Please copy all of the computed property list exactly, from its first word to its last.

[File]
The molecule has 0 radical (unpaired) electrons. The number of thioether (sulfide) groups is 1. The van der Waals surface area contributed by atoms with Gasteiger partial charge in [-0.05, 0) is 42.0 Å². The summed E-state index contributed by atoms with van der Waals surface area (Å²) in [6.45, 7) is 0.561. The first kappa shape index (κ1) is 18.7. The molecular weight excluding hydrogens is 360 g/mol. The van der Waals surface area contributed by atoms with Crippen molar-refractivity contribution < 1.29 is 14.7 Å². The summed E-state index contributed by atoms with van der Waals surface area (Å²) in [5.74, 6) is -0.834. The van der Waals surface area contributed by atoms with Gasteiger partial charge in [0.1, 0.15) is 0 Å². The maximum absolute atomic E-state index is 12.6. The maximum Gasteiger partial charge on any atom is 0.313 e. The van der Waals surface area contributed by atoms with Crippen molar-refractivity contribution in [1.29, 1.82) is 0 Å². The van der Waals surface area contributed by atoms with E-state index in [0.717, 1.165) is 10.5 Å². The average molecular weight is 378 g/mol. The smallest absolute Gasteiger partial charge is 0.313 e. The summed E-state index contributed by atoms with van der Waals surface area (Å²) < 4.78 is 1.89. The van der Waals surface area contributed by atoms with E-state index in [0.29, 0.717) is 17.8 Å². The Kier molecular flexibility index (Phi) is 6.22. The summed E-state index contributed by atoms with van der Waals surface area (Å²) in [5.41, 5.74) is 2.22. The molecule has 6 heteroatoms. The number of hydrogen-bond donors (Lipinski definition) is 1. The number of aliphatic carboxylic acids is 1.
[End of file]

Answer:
The molecule has 0 radical (unpaired) electrons. The number of thioether (sulfide) groups is 1. The van der Waals surface area contributed by atoms with Gasteiger partial charge in [-0.05, 0) is 42.0 Å². The summed E-state index contributed by atoms with van der Waals surface area (Å²) in [6.45, 7) is 0.561. The first kappa shape index (κ1) is 18.7. The molecular weight excluding hydrogens is 360 g/mol. The van der Waals surface area contributed by atoms with Crippen molar-refractivity contribution < 1.29 is 14.7 Å². The summed E-state index contributed by atoms with van der Waals surface area (Å²) in [5.74, 6) is -0.834. The van der Waals surface area contributed by atoms with Gasteiger partial charge in [0.1, 0.15) is 0 Å². The maximum absolute atomic E-state index is 12.6. The maximum Gasteiger partial charge on any atom is 0.313 e. The van der Waals surface area contributed by atoms with Crippen molar-refractivity contribution in [1.29, 1.82) is 0 Å². The van der Waals surface area contributed by atoms with E-state index in [0.717, 1.165) is 10.5 Å². The average molecular weight is 378 g/mol. The smallest absolute Gasteiger partial charge is 0.313 e. The summed E-state index contributed by atoms with van der Waals surface area (Å²) < 4.78 is 1.89. The van der Waals surface area contributed by atoms with E-state index in [0.29, 0.717) is 17.8 Å². The Kier molecular flexibility index (Phi) is 6.22. The summed E-state index contributed by atoms with van der Waals surface area (Å²) in [5.41, 5.74) is 2.22. The molecule has 6 heteroatoms. The number of hydrogen-bond donors (Lipinski definition) is 1. The number of aliphatic carboxylic acids is 1.